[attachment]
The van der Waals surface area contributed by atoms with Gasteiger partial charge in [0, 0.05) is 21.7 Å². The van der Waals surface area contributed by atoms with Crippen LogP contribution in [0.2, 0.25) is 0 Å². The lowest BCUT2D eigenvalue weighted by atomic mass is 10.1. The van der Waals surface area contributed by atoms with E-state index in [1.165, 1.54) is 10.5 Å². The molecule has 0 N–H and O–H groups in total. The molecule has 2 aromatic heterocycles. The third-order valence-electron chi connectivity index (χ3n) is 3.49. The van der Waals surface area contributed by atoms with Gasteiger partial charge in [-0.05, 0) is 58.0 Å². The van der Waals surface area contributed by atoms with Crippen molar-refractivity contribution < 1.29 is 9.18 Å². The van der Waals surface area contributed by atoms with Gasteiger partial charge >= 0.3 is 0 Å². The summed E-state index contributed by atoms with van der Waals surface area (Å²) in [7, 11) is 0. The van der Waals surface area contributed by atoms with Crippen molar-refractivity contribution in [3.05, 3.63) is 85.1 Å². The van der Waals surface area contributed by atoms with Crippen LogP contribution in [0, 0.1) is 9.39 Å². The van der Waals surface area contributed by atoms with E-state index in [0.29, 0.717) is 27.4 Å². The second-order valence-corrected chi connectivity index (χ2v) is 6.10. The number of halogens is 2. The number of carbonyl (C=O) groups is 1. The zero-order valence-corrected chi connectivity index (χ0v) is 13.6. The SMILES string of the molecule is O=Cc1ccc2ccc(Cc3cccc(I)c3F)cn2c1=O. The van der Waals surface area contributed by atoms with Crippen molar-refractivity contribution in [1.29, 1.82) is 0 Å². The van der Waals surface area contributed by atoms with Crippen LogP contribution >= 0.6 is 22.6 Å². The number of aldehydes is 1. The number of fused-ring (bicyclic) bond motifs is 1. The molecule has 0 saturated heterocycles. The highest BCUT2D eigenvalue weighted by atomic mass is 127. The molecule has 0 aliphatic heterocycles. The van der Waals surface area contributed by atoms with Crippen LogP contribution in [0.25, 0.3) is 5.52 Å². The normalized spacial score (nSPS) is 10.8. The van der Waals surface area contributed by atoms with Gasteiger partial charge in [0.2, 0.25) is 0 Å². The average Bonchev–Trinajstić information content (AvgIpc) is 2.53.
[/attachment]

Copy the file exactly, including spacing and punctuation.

The van der Waals surface area contributed by atoms with Gasteiger partial charge in [0, 0.05) is 21.7 Å². The van der Waals surface area contributed by atoms with Crippen LogP contribution in [0.2, 0.25) is 0 Å². The lowest BCUT2D eigenvalue weighted by atomic mass is 10.1. The van der Waals surface area contributed by atoms with E-state index in [1.165, 1.54) is 10.5 Å². The molecule has 0 N–H and O–H groups in total. The molecule has 2 aromatic heterocycles. The third-order valence-electron chi connectivity index (χ3n) is 3.49. The van der Waals surface area contributed by atoms with Gasteiger partial charge in [-0.05, 0) is 58.0 Å². The van der Waals surface area contributed by atoms with Crippen molar-refractivity contribution < 1.29 is 9.18 Å². The van der Waals surface area contributed by atoms with Gasteiger partial charge >= 0.3 is 0 Å². The summed E-state index contributed by atoms with van der Waals surface area (Å²) in [7, 11) is 0. The van der Waals surface area contributed by atoms with Crippen molar-refractivity contribution in [3.05, 3.63) is 85.1 Å². The van der Waals surface area contributed by atoms with Crippen LogP contribution in [0, 0.1) is 9.39 Å². The van der Waals surface area contributed by atoms with E-state index in [0.29, 0.717) is 27.4 Å². The second-order valence-corrected chi connectivity index (χ2v) is 6.10. The number of halogens is 2. The number of carbonyl (C=O) groups is 1. The zero-order valence-corrected chi connectivity index (χ0v) is 13.6. The SMILES string of the molecule is O=Cc1ccc2ccc(Cc3cccc(I)c3F)cn2c1=O. The van der Waals surface area contributed by atoms with Crippen molar-refractivity contribution in [1.29, 1.82) is 0 Å². The van der Waals surface area contributed by atoms with Crippen LogP contribution >= 0.6 is 22.6 Å². The number of aldehydes is 1. The number of fused-ring (bicyclic) bond motifs is 1. The molecule has 0 saturated heterocycles. The highest BCUT2D eigenvalue weighted by atomic mass is 127. The molecule has 0 aliphatic heterocycles. The van der Waals surface area contributed by atoms with Crippen LogP contribution in [0.25, 0.3) is 5.52 Å². The normalized spacial score (nSPS) is 10.8. The van der Waals surface area contributed by atoms with Gasteiger partial charge in [0.2, 0.25) is 0 Å². The average Bonchev–Trinajstić information content (AvgIpc) is 2.53.